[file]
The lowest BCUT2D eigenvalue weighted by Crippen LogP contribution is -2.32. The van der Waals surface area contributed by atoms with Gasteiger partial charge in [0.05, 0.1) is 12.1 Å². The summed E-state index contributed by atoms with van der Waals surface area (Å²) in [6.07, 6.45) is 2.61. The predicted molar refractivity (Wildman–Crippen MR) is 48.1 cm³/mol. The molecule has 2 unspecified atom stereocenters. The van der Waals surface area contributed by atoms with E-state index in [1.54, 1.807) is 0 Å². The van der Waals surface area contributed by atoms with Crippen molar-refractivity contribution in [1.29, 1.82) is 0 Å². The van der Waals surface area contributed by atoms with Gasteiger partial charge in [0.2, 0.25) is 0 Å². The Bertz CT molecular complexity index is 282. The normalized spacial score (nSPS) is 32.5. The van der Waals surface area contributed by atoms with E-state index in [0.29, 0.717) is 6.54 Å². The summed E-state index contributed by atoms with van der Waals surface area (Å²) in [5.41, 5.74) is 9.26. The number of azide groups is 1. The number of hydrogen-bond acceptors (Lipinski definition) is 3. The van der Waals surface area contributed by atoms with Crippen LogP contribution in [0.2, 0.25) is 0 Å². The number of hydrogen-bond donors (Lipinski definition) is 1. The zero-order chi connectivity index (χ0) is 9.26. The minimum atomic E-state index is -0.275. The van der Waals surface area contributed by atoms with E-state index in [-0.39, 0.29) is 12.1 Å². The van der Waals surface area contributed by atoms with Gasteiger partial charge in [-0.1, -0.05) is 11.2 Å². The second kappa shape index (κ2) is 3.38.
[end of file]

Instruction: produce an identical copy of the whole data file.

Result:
The lowest BCUT2D eigenvalue weighted by Crippen LogP contribution is -2.32. The van der Waals surface area contributed by atoms with Gasteiger partial charge in [0.05, 0.1) is 12.1 Å². The summed E-state index contributed by atoms with van der Waals surface area (Å²) in [6.07, 6.45) is 2.61. The predicted molar refractivity (Wildman–Crippen MR) is 48.1 cm³/mol. The molecule has 2 unspecified atom stereocenters. The van der Waals surface area contributed by atoms with E-state index in [1.54, 1.807) is 0 Å². The van der Waals surface area contributed by atoms with Crippen molar-refractivity contribution in [1.29, 1.82) is 0 Å². The van der Waals surface area contributed by atoms with Gasteiger partial charge in [0.2, 0.25) is 0 Å². The Bertz CT molecular complexity index is 282. The normalized spacial score (nSPS) is 32.5. The van der Waals surface area contributed by atoms with E-state index in [0.29, 0.717) is 6.54 Å². The summed E-state index contributed by atoms with van der Waals surface area (Å²) in [5.41, 5.74) is 9.26. The number of azide groups is 1. The number of hydrogen-bond acceptors (Lipinski definition) is 3. The van der Waals surface area contributed by atoms with Crippen LogP contribution in [0.2, 0.25) is 0 Å². The number of hydrogen-bond donors (Lipinski definition) is 1. The zero-order chi connectivity index (χ0) is 9.26. The minimum atomic E-state index is -0.275. The van der Waals surface area contributed by atoms with E-state index in [-0.39, 0.29) is 12.1 Å². The van der Waals surface area contributed by atoms with Gasteiger partial charge in [-0.1, -0.05) is 11.2 Å². The second kappa shape index (κ2) is 3.38.